This downdraft can then interact with lower level inflow winds and spawn a tornado.

non supercell tornadoes
Non-Supercell Tornadoes

If a pre-existing wall cloud was not present, than any tornado formed is not from a supercell storm.

These tornadoes are often not as strong as those formed by supercells.

doppler radar
A single Doppler radar unit can uncover many features of thunderstorm rotation and movement, but cannot detect winds parallel to the antenna.

As such, data from two or more units might be combined to provide a complete view of the storm.

Doppler lidar (light beam rather than microwave beam) provides more details on the storm features, and will help measure wind speeds in smaller tornadoes.

Doppler Radar
nexrad wind analysis
NEXRAD Wind Analysis
  • NEXt Generation Weather RADar (NEXRAD)
  • Uses Doppler measurements to detect winds
    • moving toward (green)
    • moving away (blue)
  • Which shows areas of rotation and strong shear.

Warm, shallow coastal water is often home to waterspouts, which are simply a tornado over water

The waterspout does not draw water into its core, but is a condensed cloud of vapor.

A waterspout may, however, lift swirling spray from the water as it touches the water surface.

comparing beaufort fujita and mach scales
Comparing Beaufort, Fujita, and Mach Scales

These scales have wind speed defined first, impacts/damage were assigned to wind speeds.




Beaufort: V = 1.870B3/2mph

F – scale: V = 14.1(F+2)3/2mph

Mach scale: V = (742 +1.3)Mmph





























Fujita Scale
















Mach Scale

Beaufort Scale

fujita tornado scale1
Fujita Tornado Scale

The Fujita scale is

designed to show the wind speed.

Damage assessment was derived after the fact… this led to a few problems.

the enhanced fujita scale
The Enhanced Fujita Scale

The Enhanced Fujita scale is a damage assessment scale that is related to wind speed.

Damage assessment drives the calculation and assignment of the ‘EF’ number.

ef has 28 damage indicators
EF has 28 Damage Indicators


Commercial/retail structures


Professional buildings

Metal buildings/canopies



each indicator has degrees of damage
Each indicator has “Degrees Of Damage”

Note some consecutive DODs have larger overlap than others

Example DODs for a Framed House DI (FR12 or DI2)

degrees of damage
“Degrees Of Damage”

Expected wind 97 mph

f to ef conversion
F to EF Conversion

Wind speeds in mph, 3-second gust

picher ok vital statistics
Picher, OKVital Statistics

Population (year 2000): 1,640.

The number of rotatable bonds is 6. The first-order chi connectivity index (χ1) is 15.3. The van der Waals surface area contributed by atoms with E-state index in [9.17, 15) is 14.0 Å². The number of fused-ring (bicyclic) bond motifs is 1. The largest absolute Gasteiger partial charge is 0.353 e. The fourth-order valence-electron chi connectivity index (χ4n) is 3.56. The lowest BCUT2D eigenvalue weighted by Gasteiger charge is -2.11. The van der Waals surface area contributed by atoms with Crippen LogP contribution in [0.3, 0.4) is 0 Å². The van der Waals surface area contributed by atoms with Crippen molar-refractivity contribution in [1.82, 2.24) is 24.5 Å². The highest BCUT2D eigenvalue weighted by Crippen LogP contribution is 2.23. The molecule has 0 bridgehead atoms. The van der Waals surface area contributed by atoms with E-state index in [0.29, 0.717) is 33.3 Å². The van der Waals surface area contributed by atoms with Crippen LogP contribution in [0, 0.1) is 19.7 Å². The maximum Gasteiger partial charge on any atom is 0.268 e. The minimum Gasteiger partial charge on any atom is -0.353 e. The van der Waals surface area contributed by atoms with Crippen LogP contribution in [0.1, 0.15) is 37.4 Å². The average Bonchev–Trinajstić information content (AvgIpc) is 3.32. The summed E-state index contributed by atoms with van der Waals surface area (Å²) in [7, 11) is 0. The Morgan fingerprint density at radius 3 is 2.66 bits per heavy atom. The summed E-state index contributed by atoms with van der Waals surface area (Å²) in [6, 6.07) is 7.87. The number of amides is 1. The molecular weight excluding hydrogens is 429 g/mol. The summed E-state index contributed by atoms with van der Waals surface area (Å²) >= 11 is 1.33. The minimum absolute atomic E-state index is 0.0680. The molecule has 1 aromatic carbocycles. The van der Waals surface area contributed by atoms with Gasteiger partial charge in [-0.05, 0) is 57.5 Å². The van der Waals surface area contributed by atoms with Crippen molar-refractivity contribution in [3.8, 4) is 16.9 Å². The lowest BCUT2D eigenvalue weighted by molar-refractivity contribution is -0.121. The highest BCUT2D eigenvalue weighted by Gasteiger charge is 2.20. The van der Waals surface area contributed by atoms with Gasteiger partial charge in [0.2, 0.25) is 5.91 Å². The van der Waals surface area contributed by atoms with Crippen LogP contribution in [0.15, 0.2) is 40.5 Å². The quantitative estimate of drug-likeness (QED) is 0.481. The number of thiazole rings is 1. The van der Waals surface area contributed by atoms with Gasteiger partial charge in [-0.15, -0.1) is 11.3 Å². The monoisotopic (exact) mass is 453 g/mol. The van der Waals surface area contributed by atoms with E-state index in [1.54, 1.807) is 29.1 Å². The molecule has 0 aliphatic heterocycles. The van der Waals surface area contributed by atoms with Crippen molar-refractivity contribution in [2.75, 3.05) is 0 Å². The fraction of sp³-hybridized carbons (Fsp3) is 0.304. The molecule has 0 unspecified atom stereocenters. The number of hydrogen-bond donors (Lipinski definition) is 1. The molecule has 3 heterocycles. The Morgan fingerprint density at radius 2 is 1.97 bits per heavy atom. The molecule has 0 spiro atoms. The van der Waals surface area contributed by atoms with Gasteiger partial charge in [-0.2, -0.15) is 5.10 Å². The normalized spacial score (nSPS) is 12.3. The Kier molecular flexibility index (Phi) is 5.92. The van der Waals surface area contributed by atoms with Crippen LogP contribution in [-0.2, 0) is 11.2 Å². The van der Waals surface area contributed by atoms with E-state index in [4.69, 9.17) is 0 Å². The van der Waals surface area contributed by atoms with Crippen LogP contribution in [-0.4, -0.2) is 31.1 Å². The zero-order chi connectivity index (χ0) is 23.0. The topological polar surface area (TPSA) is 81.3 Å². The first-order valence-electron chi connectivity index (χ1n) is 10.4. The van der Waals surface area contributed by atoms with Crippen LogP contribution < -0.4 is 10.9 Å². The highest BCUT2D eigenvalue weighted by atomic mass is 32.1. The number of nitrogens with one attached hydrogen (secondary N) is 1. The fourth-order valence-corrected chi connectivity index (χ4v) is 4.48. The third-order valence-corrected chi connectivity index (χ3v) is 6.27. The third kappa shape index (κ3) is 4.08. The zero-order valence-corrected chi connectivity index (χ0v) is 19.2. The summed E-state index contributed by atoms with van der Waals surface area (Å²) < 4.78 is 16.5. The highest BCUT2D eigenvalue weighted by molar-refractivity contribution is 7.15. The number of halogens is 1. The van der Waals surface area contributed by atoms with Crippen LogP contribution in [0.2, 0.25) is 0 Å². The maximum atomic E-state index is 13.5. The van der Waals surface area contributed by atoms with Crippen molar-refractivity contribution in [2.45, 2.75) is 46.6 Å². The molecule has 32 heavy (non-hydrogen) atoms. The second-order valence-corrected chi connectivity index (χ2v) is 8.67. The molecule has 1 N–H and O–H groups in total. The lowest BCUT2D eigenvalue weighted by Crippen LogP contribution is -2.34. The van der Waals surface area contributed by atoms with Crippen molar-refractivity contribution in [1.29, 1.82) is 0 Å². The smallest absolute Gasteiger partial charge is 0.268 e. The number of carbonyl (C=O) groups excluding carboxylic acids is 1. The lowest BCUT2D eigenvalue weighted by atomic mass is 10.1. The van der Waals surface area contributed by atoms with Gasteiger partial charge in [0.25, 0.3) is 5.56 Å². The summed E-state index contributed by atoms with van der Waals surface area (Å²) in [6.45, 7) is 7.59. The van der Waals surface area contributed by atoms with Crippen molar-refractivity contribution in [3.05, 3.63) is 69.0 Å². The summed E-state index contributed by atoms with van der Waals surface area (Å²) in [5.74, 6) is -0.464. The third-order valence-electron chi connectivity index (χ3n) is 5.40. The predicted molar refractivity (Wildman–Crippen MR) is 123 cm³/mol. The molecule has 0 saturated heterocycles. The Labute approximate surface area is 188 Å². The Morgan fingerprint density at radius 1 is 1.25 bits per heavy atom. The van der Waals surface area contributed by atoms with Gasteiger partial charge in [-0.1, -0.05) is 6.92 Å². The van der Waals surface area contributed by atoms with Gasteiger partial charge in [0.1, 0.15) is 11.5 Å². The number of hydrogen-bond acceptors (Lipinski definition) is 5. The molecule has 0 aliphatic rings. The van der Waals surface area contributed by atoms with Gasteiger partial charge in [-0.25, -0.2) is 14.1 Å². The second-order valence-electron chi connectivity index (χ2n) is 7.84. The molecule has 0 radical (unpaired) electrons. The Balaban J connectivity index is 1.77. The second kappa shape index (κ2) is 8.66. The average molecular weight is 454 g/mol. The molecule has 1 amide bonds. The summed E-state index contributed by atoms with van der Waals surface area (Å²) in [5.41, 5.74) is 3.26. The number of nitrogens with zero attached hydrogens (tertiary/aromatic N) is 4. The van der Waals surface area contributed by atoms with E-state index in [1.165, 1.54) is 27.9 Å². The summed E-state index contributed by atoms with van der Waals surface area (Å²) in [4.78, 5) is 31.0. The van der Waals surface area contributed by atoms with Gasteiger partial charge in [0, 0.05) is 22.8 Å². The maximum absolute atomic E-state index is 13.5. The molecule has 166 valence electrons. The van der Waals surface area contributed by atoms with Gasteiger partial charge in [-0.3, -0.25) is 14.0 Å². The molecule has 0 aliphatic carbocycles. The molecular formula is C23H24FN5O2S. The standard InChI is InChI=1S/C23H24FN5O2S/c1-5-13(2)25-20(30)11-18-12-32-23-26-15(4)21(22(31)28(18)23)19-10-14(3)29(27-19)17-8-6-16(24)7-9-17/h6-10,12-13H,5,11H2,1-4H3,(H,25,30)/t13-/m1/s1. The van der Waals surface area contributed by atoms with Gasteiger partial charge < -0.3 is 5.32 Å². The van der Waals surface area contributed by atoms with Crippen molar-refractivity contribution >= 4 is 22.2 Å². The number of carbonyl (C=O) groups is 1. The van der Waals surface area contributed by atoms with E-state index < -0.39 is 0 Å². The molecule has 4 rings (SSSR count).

Estimated population in July 2006: 1,633 (-0.4% change)

Males: 800 (48.8%)

Females: 840 (51.2%)

Ottawa County

Median resident age: 36.8 years

Oklahoma median age: 35.5 years

Zip codes: 74360.

Approximately 60% of houses are abandoned.

lone grove tornado1
Lone Grove Tornado
  • EF4 Tornado
    • First violent February tornado since 1950
    • Killed 8, Injured 46
  • Part of complex that hit OKC and Edmond
    • 6 reported tornadoes in OK that day.
degrees of damage1
“Degrees Of Damage”

All walls collapsedExpected wind 170 mph

frame house damage
Frame House Damage

An EF-4 tornado, with winds estimated by the National Weather Service at 180 mph to 185 mph

20 minutes vs 60 seconds
20 minutes vs 60 Seconds?
  • Data analysis of 18,000 tornadoes between 1986 and 2002.
  • On average advanced warning reduced expected injuries by about 32 percent.
  • Overall, when people were notified of a tornado up to about 15 minutes ahead of time, deaths decreased.

However, lead times greater than 15 minutes seemed to increase fatalities compared with no warning.

15 minute warning
> 15 Minute Warning

"There is anecdotal evidence that came out of the tornadoes in Oklahoma and Missouri in February. Out of the 23 fatalities, eight were people in cars. I don't know if those people were trying to outrun the storm, or if they just happened to be in their cars."

15 minute warning1
> 15 Minute Warning

When people don't know what to do in a dangerous situation, many times they do the wrong thing. I am surprised the authors didn't take that approach. It is almost like they are saying that advance warning is a bad thing, when in reality it is a GREAT thing; it's just that people are not well educated enough to know how to respond.


In the event our luck does run out, please put me down for as much warning as possible.

I have things to do...

thank you
Thank You...
  • Chuck Stewart MD EMDMProfessor of Emergency Medicine,University of Oklahoma
  • email [email protected]
  • [email protected]
  • Cell - 918-344-4557
  • Work - 918-660-3828
  • 2E24 Schusterman Center
  • 4502 E. 41st Street